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Occurrence of multidrug resistant e.coli and campylobacter in chicken and chicken meat and their associated risk factors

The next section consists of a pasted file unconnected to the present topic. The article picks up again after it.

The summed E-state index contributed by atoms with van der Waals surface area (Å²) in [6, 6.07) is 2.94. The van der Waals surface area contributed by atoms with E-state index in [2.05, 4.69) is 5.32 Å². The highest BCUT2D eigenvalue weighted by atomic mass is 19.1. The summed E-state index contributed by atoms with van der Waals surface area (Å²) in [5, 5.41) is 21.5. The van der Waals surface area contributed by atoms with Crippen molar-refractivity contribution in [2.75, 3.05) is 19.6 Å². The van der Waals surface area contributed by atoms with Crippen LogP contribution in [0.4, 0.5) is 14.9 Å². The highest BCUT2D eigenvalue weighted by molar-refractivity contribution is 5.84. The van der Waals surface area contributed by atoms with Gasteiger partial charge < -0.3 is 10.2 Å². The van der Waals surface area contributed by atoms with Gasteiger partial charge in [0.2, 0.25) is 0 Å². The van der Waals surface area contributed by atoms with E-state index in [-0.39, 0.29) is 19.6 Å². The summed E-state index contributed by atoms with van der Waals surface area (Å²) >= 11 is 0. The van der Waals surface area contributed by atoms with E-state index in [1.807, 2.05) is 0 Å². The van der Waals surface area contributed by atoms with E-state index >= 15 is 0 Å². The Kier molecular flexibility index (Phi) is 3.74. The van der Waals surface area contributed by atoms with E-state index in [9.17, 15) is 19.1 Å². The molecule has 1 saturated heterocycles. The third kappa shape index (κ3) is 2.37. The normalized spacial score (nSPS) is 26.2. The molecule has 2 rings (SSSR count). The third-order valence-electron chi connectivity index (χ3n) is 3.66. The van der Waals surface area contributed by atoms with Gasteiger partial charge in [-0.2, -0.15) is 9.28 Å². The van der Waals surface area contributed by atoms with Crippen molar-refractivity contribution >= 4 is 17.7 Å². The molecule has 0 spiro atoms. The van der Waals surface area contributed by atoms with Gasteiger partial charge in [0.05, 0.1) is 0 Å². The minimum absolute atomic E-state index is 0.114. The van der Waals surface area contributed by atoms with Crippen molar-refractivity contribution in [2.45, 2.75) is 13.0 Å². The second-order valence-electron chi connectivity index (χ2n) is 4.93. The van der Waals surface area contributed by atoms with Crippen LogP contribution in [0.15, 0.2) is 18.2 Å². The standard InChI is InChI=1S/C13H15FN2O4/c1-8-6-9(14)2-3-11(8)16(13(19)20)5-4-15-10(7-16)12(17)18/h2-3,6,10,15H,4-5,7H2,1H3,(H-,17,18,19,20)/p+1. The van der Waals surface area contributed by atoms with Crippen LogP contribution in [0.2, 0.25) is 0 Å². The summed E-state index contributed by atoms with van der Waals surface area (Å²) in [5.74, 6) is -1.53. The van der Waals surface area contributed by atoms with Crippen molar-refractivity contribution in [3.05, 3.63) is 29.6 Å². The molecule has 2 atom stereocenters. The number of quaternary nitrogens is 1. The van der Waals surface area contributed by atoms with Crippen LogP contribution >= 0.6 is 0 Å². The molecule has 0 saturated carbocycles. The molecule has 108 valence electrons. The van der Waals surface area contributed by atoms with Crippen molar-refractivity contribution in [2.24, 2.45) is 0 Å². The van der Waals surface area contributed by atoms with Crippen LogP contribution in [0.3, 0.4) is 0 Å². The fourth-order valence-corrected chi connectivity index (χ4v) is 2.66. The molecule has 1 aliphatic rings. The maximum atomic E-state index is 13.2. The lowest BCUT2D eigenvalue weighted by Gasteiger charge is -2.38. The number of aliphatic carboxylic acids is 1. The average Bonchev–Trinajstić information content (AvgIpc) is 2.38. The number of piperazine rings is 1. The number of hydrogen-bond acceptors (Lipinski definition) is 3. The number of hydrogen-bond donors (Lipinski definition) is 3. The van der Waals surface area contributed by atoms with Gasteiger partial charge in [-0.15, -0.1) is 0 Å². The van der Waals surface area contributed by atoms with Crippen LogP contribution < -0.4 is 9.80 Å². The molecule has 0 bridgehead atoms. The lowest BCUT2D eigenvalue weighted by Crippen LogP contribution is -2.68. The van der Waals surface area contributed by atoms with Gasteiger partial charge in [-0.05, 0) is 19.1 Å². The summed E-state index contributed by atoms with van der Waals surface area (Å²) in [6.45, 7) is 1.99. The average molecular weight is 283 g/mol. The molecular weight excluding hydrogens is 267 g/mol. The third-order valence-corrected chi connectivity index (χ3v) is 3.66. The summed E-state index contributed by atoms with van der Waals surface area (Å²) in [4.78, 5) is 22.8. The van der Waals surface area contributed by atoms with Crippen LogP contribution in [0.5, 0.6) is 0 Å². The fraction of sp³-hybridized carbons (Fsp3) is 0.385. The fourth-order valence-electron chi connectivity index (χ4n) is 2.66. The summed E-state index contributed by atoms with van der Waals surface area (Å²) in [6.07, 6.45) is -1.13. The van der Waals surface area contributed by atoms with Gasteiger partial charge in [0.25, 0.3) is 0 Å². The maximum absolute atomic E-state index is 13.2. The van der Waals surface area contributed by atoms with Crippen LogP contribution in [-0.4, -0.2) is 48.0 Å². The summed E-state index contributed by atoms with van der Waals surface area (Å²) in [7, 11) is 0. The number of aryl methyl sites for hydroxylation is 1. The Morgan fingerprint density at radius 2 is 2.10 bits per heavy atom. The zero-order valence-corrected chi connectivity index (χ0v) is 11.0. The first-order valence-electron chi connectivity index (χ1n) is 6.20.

Jalo, Muhammad Ibrahim (2015) Occurrence of multidrug resistant e.coli and campylobacter in chicken and chicken meat and their associated risk factors. Masters thesis, Universiti Putra Malaysia.